I have to admit: I have, in my life, been a little bit prone to anxiety. Not really anxiety as much as a small case of the nerves, for any number of reasons (most of which are ridiculous; some of which would surprise you). I don't know why. I've always considered it a part of the way I'm wired, but come to find out, anxiety is a learned behavior. At least, in large part, it is. And as such, you (and I) can un-learn the nerves.
One of the groups I was honored to be a part of recently set a series of rules for ourselves near the outset. Among them was this, and we scribbled it across the dry erase board in green marker and left it there for four months:
Let go of the outcome.
Uhm, I can't. And I can't fathom how you can. And if we all let go of the outcome, then whatever are we going to accomplish and how will we know if we've accomplished it? (You see, my anxiety didn't like this very much. My nerves started shaking over the unknown.) In the context of that group, I'm not sure I ever learned this lesson. I still shook with nerves every time we met together.
Then in the past couple of weeks, I think I've got it. For me, it was a two-step process.
The first step came when I preached two services at one of the local senior care facilities. After a few years of speaking routinely at my church, I have to say that I still get junked up on those Sunday mornings. I have a ritual, a routine, that gets me through it, a process of giving it back to God and purposely working myself up to mask nerves with excitement. But as I drove across town, parked my car, walked into the building, met my liturgist, rode the elevator up to the first service, and set my Bible in the pulpit, there was not one bit of anxiety in me. Not one bit of nerves. I was perfectly relaxed, confident. My stomach was growling because it had been far too long since a meager lunch. It turned out to be a really cool afternoon.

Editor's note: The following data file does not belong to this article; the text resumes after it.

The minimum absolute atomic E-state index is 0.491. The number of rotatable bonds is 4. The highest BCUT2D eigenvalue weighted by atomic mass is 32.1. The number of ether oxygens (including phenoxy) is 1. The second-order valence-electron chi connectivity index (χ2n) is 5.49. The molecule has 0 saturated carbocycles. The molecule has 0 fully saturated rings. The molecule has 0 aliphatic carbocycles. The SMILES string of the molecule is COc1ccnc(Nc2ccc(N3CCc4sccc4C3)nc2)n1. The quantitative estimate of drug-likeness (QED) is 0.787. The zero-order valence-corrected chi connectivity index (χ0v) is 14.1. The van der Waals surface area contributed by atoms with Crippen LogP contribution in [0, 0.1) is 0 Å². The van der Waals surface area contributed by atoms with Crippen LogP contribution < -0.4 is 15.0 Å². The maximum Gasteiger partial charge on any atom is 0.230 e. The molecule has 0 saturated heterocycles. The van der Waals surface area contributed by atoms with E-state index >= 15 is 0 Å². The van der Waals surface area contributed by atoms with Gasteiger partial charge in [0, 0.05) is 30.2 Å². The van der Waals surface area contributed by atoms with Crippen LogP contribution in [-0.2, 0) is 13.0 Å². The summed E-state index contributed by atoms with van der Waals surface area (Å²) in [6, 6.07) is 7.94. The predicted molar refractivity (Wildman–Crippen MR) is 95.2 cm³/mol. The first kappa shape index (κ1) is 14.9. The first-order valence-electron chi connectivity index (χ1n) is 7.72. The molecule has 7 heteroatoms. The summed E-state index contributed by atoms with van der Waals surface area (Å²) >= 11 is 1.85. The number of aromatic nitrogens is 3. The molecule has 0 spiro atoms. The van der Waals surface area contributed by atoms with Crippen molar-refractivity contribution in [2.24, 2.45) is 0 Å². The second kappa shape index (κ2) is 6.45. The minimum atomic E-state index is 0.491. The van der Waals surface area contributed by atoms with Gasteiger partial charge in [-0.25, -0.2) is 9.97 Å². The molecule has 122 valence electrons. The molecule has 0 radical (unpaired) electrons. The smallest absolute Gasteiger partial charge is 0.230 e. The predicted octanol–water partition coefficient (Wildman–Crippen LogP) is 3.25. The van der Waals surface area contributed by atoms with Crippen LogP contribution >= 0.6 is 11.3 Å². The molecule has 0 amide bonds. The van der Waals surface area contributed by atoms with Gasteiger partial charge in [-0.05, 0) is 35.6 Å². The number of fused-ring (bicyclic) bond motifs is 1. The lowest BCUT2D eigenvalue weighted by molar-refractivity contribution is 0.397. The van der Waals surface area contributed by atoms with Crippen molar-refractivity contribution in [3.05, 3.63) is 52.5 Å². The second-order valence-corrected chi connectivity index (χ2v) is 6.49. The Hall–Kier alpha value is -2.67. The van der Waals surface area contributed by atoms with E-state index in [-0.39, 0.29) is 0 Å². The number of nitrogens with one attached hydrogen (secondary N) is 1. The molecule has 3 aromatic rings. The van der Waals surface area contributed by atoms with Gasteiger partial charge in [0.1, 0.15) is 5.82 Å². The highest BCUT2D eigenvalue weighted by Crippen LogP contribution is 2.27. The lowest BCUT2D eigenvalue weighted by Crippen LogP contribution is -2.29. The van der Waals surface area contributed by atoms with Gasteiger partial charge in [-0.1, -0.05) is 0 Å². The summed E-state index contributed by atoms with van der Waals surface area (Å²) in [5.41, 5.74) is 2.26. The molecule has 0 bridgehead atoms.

Then step two came last week, when I had some business matters to take care of in the next town over. I woke up early to get my things together, and I was nervous from moment one. From the second my eyes opened, I could feel the anxiety in me. Even though in the cosmic scheme of things, this was less significant (I think?) than the pressure of bringing God's Word to a community of people. This was just a little thing, but here I was in old patterns. Nervous.
Until I stopped myself and said, "Wait a minute. What makes today different than Sunday? Why am I letting myself get worked up over this when I know how well the last thing went?"
And the answer is this: It turns out I get nervous about things that I think are going to speak into my life. I'm betting I'm not alone.
You see, I was putting too much emphasis on what this business matter was going to say about me. Either I was worthy of the investment...or I wasn't. Either I was a good prospect...or I wasn't. Either the world was going to say yes to me...or I was going to hear a big resounding no. (I could get more specific if I were to tell you the venture, but the details are neither here nor there. The point is that this was bringing up in me questions about myself, based on what was about to happen.)
Contrast that with the preaching opportunity, where I walked in with excitement at the opportunity for something new. And at this season in my life, when I feel so endowed by God and blessed by the Spirit and both confident and a little nerv-cited (nervous-excited) about where life is going, I knew God had invited me into this opportunity. It was He who was going to speak, not me and not this opportunity. So I was able to relax, stand in confidence, and enjoy the experience.
I think that's the truth for most of us when we get nervous or anxious. It's that we think whatever's about to happen is going to say something about us. I don't know about you, but I'm pretty weary of letting other things speak into my life, particularly when the voice of God is exceptionally clear. And when we build our lives around what God has already spoken into them, and what He continues to say, then whatever adventure we enter next is not a place that's going to speak into us; it's a place where we are going to speak. (And, of course, God through us.)
I realized all this in the few minutes between getting dressed and hitting the highway, and you know what? I instantly relaxed. I walked into the day perfectly myself, in my imperfect glory. Calm and comfortable. And above all, confident. God has already spoken into my life. Whatever this is, it has nothing more to say about me.
And the venture itself? I've let go of the outcome. I finally figured it out. And the funny thing is that it was hanging on my wall next to my bed for many years before I ever really understood.
Be fully that...which God has created you to be, and nothing more. And nothing less.
Live a life worthy...of the calling of God.
Let your life speak...
Then you don't have to worry about what might speak into it.